Last week's change of mobile phone codes cost Egyptian operator Etisalat LE60 million (US$6.4m), the company's executive director Salah Al-Abdouly said today.
Egyptian mobile numbers all became 11 digits in length on 6 October in a move decreed by the country's National Telecommunication Regulatory Authority (NTRA) to meet surging demand.
Etisalat Egypt, a subsidiary of the UAE's sole telecoms provider, put the LE60m cost down to updating its systems but said it may later announce a loss in revenue due to disruptions caused by the switch.
Talking to press on the sidelines of a conference in Dubai, Al-Abdouly also said his company intends to invest LE7 billion in its enterprises over three years starting in 2013.
The changes to phone numbers on 6 October varied according to network and opening digits, which led to some confusion among users.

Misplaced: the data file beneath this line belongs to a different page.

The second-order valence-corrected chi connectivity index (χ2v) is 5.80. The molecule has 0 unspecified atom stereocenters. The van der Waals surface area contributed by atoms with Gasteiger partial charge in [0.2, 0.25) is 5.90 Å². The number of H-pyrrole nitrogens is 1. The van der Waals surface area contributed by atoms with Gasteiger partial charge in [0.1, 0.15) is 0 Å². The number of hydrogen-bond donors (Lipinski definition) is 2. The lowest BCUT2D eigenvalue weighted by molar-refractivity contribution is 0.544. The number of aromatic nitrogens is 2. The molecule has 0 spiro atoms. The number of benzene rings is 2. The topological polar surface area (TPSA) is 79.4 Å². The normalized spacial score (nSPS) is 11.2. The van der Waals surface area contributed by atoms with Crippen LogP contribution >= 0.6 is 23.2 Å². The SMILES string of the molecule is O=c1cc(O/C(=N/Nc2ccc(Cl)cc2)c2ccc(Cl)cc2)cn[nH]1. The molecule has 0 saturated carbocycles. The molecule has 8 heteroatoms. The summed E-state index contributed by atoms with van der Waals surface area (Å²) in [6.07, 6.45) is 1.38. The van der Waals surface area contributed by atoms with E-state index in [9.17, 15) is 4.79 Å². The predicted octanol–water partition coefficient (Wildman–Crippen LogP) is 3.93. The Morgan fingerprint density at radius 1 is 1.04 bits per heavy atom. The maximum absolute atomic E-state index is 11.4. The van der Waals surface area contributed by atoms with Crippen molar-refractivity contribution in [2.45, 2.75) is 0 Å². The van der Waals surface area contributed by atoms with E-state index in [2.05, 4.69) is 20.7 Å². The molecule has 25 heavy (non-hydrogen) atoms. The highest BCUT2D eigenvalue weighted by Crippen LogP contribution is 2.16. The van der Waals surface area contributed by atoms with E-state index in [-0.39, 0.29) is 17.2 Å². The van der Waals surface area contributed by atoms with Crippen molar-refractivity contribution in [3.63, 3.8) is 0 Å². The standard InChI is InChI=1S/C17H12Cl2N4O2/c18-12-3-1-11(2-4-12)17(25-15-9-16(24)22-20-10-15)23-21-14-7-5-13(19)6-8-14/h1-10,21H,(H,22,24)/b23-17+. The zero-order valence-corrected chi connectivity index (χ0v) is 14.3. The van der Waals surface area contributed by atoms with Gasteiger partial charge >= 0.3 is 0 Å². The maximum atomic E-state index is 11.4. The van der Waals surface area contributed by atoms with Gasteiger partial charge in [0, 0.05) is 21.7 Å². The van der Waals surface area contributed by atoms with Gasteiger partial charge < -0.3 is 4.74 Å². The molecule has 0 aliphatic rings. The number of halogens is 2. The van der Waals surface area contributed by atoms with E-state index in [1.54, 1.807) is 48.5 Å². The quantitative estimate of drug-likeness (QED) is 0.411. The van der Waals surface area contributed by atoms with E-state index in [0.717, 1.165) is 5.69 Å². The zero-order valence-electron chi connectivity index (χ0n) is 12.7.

Egypt's three mobile service operators -- Etisalat, Vodafone and Mobinil -- have launched advertising campaigns to raise awareness about the changeover among their estimated 76 million subscribers.
Previous numbers will continue to work for at least four months, with callers reaching a recorded message advising them to update the number before their call is connected.
Last week Amr Badawi, president of the NTRA, told Ahram Online: "We will be monitoring the situation. When we see people have changed to the new system we will announce the old numbers will be discontinued."
Many phone users are able to download a free application from their network that will automatically update the numbers in their phone address book.
Nevertheless, mobile firms are expecting the majority of users -- some 60 to 70 per cent -- to use less advanced methods such as asking local mobile shops to manually change the numbers.